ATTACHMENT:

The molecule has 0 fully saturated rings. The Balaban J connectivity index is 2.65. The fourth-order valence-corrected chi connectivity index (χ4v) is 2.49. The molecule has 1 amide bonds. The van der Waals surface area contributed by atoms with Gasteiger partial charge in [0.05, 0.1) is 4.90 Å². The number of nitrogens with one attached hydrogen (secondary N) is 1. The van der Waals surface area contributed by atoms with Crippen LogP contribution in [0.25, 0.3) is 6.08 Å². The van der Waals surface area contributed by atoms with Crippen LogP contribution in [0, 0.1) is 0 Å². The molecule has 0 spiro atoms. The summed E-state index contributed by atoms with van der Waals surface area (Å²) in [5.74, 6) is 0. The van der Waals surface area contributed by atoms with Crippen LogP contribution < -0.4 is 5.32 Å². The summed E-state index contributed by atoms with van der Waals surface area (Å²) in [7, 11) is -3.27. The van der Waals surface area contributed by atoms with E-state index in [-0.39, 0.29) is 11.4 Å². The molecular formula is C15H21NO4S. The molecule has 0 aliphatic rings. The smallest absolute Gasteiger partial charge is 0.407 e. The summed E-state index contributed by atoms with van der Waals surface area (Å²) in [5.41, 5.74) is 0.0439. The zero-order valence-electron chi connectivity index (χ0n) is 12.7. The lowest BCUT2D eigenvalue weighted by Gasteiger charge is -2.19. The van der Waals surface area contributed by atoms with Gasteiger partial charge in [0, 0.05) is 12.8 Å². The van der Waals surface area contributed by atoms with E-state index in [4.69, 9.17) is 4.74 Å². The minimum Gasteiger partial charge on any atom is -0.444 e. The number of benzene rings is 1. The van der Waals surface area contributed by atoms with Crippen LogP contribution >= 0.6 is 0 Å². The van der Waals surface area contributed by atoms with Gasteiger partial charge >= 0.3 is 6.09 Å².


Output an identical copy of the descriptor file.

The molecule has 0 fully saturated rings. The Balaban J connectivity index is 2.65. The fourth-order valence-corrected chi connectivity index (χ4v) is 2.49. The molecule has 1 amide bonds. The van der Waals surface area contributed by atoms with Gasteiger partial charge in [0.05, 0.1) is 4.90 Å². The number of nitrogens with one attached hydrogen (secondary N) is 1. The van der Waals surface area contributed by atoms with Crippen LogP contribution in [0.25, 0.3) is 6.08 Å². The van der Waals surface area contributed by atoms with Crippen LogP contribution in [0, 0.1) is 0 Å². The molecule has 0 spiro atoms. The summed E-state index contributed by atoms with van der Waals surface area (Å²) in [5.74, 6) is 0. The van der Waals surface area contributed by atoms with Crippen LogP contribution < -0.4 is 5.32 Å². The summed E-state index contributed by atoms with van der Waals surface area (Å²) in [7, 11) is -3.27. The van der Waals surface area contributed by atoms with E-state index in [-0.39, 0.29) is 11.4 Å². The molecular formula is C15H21NO4S. The molecule has 0 aliphatic rings. The smallest absolute Gasteiger partial charge is 0.407 e. The summed E-state index contributed by atoms with van der Waals surface area (Å²) in [5.41, 5.74) is 0.0439. The zero-order valence-electron chi connectivity index (χ0n) is 12.7. The lowest BCUT2D eigenvalue weighted by Gasteiger charge is -2.19. The van der Waals surface area contributed by atoms with Gasteiger partial charge in [0, 0.05) is 12.8 Å². The van der Waals surface area contributed by atoms with E-state index in [4.69, 9.17) is 4.74 Å². The minimum Gasteiger partial charge on any atom is -0.444 e. The number of benzene rings is 1. The van der Waals surface area contributed by atoms with Crippen LogP contribution >= 0.6 is 0 Å². The van der Waals surface area contributed by atoms with Gasteiger partial charge >= 0.3 is 6.09 Å².